CRISPR-Cas guides the future of genetic engineering

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Science  31 Aug 2018:
Vol. 361, Issue 6405, pp. 866-869
DOI: 10.1126/science.aat5011


The diversity, modularity, and efficacy of CRISPR-Cas systems are driving a biotechnological revolution. RNA-guided Cas enzymes have been adopted as tools to manipulate the genomes of cultured cells, animals, and plants, accelerating the pace of fundamental research and enabling clinical and agricultural breakthroughs. We describe the basic mechanisms that set the CRISPR-Cas toolkit apart from other programmable gene-editing technologies, highlighting the diverse and naturally evolved systems now functionalized as biotechnologies. We discuss the rapidly evolving landscape of CRISPR-Cas applications, from gene editing to transcriptional regulation, imaging, and diagnostics. Continuing functional dissection and an expanding landscape of applications position CRISPR-Cas tools at the cutting edge of nucleic acid manipulation that is rewriting biology.

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Nest investigates Hello doorbell issue that delays notifications

Delayed notifications caused users to miss packages and people at the door

Weird time-jumbling quantum device defies “before” and “after”

In normal life, you open the car door before getting into the car. Operation A happens before operation B. That’s the causal order of things. But a new quantum switch weirdly enables two operations to happen simultaneously. From Science News:

The device, known as a quantum switch, works by putting particles of light through a series of two operations — labeled A and B — that alter the shape of the light. These photons can travel along two separate paths to A and B. Along one path, A happens before B, and on the other, B happens before A.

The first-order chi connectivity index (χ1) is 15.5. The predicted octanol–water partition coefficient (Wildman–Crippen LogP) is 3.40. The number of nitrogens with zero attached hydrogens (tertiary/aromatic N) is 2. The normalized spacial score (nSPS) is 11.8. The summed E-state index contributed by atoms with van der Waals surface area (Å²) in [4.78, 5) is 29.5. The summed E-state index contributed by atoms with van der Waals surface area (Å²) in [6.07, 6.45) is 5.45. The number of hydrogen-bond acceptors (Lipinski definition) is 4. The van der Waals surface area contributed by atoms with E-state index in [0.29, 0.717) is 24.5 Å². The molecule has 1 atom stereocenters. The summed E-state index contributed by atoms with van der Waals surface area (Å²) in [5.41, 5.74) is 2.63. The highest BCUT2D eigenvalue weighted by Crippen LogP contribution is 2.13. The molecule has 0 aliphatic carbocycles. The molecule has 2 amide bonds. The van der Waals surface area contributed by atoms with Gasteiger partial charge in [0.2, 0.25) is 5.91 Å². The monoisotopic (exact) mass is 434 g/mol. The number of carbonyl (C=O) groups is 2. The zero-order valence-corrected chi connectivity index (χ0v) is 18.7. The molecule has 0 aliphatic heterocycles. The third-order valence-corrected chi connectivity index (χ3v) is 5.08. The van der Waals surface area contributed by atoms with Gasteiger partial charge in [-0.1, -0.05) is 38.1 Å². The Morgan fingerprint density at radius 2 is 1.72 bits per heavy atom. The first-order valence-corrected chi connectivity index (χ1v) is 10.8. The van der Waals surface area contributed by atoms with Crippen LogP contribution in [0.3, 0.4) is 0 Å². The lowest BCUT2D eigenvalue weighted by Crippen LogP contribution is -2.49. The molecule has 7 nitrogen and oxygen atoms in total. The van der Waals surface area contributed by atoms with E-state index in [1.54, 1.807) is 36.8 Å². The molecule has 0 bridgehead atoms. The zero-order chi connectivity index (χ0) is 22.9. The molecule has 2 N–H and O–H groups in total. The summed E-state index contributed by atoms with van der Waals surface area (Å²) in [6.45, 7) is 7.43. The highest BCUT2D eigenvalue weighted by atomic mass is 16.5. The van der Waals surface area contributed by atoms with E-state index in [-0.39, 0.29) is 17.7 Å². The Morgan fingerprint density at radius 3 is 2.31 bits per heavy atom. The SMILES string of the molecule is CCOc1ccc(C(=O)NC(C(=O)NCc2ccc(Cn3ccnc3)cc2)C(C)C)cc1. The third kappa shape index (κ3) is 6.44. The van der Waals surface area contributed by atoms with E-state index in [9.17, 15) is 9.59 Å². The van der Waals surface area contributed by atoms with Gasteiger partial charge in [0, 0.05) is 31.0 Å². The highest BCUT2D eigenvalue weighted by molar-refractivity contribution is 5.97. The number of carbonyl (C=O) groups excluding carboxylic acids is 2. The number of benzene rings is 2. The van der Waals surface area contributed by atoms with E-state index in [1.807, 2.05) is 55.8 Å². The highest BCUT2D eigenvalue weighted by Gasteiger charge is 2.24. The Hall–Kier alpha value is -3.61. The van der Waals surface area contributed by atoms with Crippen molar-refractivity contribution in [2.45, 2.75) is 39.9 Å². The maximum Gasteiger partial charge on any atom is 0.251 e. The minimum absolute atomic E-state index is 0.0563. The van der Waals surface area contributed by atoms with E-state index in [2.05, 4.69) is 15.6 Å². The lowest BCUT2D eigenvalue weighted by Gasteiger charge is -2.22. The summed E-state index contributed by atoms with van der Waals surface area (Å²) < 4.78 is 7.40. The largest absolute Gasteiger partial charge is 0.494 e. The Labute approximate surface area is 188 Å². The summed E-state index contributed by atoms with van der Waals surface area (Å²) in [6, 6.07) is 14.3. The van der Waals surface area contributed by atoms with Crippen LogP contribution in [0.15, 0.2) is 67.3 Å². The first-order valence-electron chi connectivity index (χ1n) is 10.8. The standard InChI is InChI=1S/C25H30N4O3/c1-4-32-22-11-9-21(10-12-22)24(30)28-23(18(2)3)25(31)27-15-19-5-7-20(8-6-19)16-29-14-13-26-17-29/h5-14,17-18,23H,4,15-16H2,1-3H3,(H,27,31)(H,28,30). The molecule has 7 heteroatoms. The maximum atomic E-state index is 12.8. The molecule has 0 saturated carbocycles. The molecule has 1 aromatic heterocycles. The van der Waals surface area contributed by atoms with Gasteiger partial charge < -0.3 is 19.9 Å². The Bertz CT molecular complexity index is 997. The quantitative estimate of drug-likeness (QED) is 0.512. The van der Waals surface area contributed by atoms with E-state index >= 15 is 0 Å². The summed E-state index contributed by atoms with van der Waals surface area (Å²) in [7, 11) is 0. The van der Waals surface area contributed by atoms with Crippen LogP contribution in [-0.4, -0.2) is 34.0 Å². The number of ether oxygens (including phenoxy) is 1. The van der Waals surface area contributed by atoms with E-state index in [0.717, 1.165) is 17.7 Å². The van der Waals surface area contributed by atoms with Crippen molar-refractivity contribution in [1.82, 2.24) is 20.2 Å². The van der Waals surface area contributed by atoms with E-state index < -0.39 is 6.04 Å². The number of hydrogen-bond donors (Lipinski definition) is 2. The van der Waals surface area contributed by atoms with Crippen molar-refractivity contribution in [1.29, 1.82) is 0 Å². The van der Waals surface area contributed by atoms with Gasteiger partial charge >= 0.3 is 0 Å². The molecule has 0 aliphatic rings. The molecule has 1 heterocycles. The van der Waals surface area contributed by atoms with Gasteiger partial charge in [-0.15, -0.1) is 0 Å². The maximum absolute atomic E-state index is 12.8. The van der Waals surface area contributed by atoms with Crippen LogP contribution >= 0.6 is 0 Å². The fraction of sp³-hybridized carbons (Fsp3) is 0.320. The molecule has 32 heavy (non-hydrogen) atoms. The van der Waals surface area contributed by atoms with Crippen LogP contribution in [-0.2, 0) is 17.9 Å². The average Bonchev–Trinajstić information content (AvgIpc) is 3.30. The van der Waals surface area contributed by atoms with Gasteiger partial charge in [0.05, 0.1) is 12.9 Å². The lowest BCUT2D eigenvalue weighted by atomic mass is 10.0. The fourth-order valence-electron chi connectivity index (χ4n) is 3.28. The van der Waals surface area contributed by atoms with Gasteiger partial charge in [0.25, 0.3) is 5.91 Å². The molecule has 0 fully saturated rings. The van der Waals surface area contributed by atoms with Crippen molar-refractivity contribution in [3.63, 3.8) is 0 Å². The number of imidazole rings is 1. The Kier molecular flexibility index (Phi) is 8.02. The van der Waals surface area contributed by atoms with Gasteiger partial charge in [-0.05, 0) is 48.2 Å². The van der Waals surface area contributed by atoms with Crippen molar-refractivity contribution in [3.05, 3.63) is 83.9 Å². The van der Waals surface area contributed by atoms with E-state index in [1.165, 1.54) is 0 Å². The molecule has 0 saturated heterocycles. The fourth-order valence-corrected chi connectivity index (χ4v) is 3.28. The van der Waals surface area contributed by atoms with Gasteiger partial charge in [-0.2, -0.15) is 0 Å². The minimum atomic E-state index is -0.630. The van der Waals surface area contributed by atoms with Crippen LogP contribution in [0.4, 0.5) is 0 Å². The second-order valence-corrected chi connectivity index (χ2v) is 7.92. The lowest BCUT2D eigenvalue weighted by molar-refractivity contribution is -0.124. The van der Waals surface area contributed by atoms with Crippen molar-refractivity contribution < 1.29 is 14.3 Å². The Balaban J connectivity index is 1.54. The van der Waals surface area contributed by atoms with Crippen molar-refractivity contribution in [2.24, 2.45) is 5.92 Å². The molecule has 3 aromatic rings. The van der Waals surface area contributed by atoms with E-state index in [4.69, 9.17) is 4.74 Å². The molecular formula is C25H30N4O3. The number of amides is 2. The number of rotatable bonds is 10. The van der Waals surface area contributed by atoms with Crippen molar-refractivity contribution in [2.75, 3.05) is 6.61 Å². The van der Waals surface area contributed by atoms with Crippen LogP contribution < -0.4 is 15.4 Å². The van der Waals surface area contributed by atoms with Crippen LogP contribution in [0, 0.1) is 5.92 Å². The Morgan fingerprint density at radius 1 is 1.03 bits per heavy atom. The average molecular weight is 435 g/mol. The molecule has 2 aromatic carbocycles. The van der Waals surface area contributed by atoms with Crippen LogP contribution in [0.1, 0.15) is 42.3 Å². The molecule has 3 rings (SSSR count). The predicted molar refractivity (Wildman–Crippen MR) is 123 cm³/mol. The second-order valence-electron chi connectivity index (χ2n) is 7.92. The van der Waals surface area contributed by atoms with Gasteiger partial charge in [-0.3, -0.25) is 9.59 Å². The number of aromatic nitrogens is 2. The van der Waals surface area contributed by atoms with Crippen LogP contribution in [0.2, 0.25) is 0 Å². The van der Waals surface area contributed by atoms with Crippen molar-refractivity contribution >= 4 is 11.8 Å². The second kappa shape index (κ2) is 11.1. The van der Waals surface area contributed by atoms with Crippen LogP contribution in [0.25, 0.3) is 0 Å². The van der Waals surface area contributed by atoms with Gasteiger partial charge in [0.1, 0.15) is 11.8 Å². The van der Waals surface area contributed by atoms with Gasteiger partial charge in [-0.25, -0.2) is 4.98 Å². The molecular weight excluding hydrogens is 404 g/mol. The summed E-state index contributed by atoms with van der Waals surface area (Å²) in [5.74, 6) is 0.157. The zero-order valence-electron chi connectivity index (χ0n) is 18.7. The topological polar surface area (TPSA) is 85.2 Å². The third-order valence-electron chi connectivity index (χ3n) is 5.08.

Which path the photon takes is determined by its polarization, the direction in which its electromagnetic waves wiggle — up and down or side to side. Photons that have horizontal polarization experience operation A first, and those with vertical polarization experience B first.

But, thanks to the counterintuitive quantum property of superposition, the photon can be both horizontally and vertically polarized at once. In that case, the light experiences both A before B, and B before A, Romero and colleagues report.

While this is deeply weird and amazing, it unfortunately doesn’t occur at the human scale but rather in the quantum realm where measurements are in the nanometers. Still, quantum switches do have clear applications in future communications and computation systems.

Indefinite Causal Order in a Quantum Switch” (Physical Review Letters)

Firefox will soon block ad-tracking software by default

Image: Mozilla

Mozilla is taking a bold stance against more insidious web advertising practices with an announcement today that its Firefox browser will soon block web trackers by default. The move, which will involve a series of updates over the course of the next few months, is among one of the most proactive approaches to protect consumer privacy that it’s ever employed.